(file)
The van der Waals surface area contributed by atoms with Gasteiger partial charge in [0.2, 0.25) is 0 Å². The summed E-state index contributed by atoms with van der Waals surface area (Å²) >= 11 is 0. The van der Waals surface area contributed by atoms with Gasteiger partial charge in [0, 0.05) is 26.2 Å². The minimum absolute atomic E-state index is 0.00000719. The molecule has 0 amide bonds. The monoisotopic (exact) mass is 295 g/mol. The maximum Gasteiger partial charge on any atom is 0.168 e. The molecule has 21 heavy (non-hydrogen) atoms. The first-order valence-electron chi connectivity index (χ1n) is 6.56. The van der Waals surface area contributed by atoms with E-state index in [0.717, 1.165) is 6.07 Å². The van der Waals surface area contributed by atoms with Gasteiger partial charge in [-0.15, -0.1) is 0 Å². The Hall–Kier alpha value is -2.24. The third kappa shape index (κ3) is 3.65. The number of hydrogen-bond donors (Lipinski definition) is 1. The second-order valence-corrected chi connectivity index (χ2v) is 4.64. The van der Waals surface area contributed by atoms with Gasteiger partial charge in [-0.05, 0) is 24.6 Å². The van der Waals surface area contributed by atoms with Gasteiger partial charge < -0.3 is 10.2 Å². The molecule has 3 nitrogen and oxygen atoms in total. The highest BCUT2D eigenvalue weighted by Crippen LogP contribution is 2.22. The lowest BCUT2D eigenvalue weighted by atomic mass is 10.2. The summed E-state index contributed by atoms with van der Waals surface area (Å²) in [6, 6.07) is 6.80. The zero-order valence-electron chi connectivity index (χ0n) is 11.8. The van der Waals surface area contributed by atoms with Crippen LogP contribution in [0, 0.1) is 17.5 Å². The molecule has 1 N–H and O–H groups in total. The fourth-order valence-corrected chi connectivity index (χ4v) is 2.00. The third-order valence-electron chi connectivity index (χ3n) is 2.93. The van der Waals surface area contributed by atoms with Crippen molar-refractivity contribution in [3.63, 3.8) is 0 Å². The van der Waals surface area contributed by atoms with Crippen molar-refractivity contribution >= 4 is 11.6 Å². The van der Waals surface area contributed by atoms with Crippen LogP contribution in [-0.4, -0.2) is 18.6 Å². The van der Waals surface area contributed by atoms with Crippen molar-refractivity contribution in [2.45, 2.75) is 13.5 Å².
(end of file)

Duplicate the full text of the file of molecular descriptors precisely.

The van der Waals surface area contributed by atoms with Gasteiger partial charge in [0.2, 0.25) is 0 Å². The summed E-state index contributed by atoms with van der Waals surface area (Å²) >= 11 is 0. The van der Waals surface area contributed by atoms with Gasteiger partial charge in [0, 0.05) is 26.2 Å². The minimum absolute atomic E-state index is 0.00000719. The molecule has 0 amide bonds. The monoisotopic (exact) mass is 295 g/mol. The maximum Gasteiger partial charge on any atom is 0.168 e. The molecule has 21 heavy (non-hydrogen) atoms. The first-order valence-electron chi connectivity index (χ1n) is 6.56. The van der Waals surface area contributed by atoms with E-state index in [0.717, 1.165) is 6.07 Å². The van der Waals surface area contributed by atoms with Gasteiger partial charge in [-0.15, -0.1) is 0 Å². The Hall–Kier alpha value is -2.24. The third kappa shape index (κ3) is 3.65. The number of hydrogen-bond donors (Lipinski definition) is 1. The second-order valence-corrected chi connectivity index (χ2v) is 4.64. The van der Waals surface area contributed by atoms with Gasteiger partial charge in [-0.05, 0) is 24.6 Å². The van der Waals surface area contributed by atoms with Gasteiger partial charge < -0.3 is 10.2 Å². The molecule has 3 nitrogen and oxygen atoms in total. The highest BCUT2D eigenvalue weighted by Crippen LogP contribution is 2.22. The lowest BCUT2D eigenvalue weighted by atomic mass is 10.2. The summed E-state index contributed by atoms with van der Waals surface area (Å²) in [6, 6.07) is 6.80. The zero-order valence-electron chi connectivity index (χ0n) is 11.8. The van der Waals surface area contributed by atoms with Crippen LogP contribution in [0, 0.1) is 17.5 Å². The molecule has 1 N–H and O–H groups in total. The fourth-order valence-corrected chi connectivity index (χ4v) is 2.00. The third-order valence-electron chi connectivity index (χ3n) is 2.93. The van der Waals surface area contributed by atoms with Crippen molar-refractivity contribution in [3.63, 3.8) is 0 Å². The van der Waals surface area contributed by atoms with Crippen molar-refractivity contribution >= 4 is 11.6 Å². The van der Waals surface area contributed by atoms with Crippen LogP contribution in [-0.4, -0.2) is 18.6 Å². The van der Waals surface area contributed by atoms with Crippen molar-refractivity contribution in [2.45, 2.75) is 13.5 Å².